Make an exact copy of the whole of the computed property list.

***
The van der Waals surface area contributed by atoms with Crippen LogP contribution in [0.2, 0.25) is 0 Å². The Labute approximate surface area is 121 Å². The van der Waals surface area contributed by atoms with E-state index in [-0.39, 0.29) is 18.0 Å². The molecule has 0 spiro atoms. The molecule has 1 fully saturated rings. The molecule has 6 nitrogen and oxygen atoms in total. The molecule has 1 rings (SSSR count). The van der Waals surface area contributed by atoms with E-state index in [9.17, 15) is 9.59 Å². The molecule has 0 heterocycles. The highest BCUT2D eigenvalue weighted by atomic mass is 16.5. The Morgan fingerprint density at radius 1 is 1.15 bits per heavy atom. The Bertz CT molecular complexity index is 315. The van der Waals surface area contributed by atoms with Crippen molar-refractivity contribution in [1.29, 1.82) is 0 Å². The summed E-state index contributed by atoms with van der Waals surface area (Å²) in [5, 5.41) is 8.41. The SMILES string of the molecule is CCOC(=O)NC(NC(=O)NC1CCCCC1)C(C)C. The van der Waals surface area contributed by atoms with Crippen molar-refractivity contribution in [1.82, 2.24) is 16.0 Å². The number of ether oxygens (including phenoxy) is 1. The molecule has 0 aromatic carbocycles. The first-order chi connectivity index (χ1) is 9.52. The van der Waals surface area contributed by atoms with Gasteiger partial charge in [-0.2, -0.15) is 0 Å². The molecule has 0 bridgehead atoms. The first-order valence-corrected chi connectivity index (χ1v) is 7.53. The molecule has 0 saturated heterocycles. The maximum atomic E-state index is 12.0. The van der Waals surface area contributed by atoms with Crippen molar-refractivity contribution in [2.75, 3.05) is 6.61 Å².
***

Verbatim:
The van der Waals surface area contributed by atoms with Crippen LogP contribution in [0.2, 0.25) is 0 Å². The Labute approximate surface area is 121 Å². The van der Waals surface area contributed by atoms with E-state index in [-0.39, 0.29) is 18.0 Å². The molecule has 0 spiro atoms. The molecule has 1 fully saturated rings. The molecule has 6 nitrogen and oxygen atoms in total. The molecule has 1 rings (SSSR count). The van der Waals surface area contributed by atoms with E-state index in [9.17, 15) is 9.59 Å². The molecule has 0 heterocycles. The highest BCUT2D eigenvalue weighted by atomic mass is 16.5. The Morgan fingerprint density at radius 1 is 1.15 bits per heavy atom. The Bertz CT molecular complexity index is 315. The van der Waals surface area contributed by atoms with Crippen molar-refractivity contribution in [1.29, 1.82) is 0 Å². The summed E-state index contributed by atoms with van der Waals surface area (Å²) in [5, 5.41) is 8.41. The SMILES string of the molecule is CCOC(=O)NC(NC(=O)NC1CCCCC1)C(C)C. The van der Waals surface area contributed by atoms with Crippen molar-refractivity contribution in [1.82, 2.24) is 16.0 Å². The number of ether oxygens (including phenoxy) is 1. The molecule has 0 aromatic carbocycles. The first-order chi connectivity index (χ1) is 9.52. The van der Waals surface area contributed by atoms with Gasteiger partial charge in [-0.2, -0.15) is 0 Å². The molecule has 0 bridgehead atoms. The first-order valence-corrected chi connectivity index (χ1v) is 7.53. The molecule has 0 saturated heterocycles. The maximum atomic E-state index is 12.0. The van der Waals surface area contributed by atoms with Crippen molar-refractivity contribution in [2.75, 3.05) is 6.61 Å².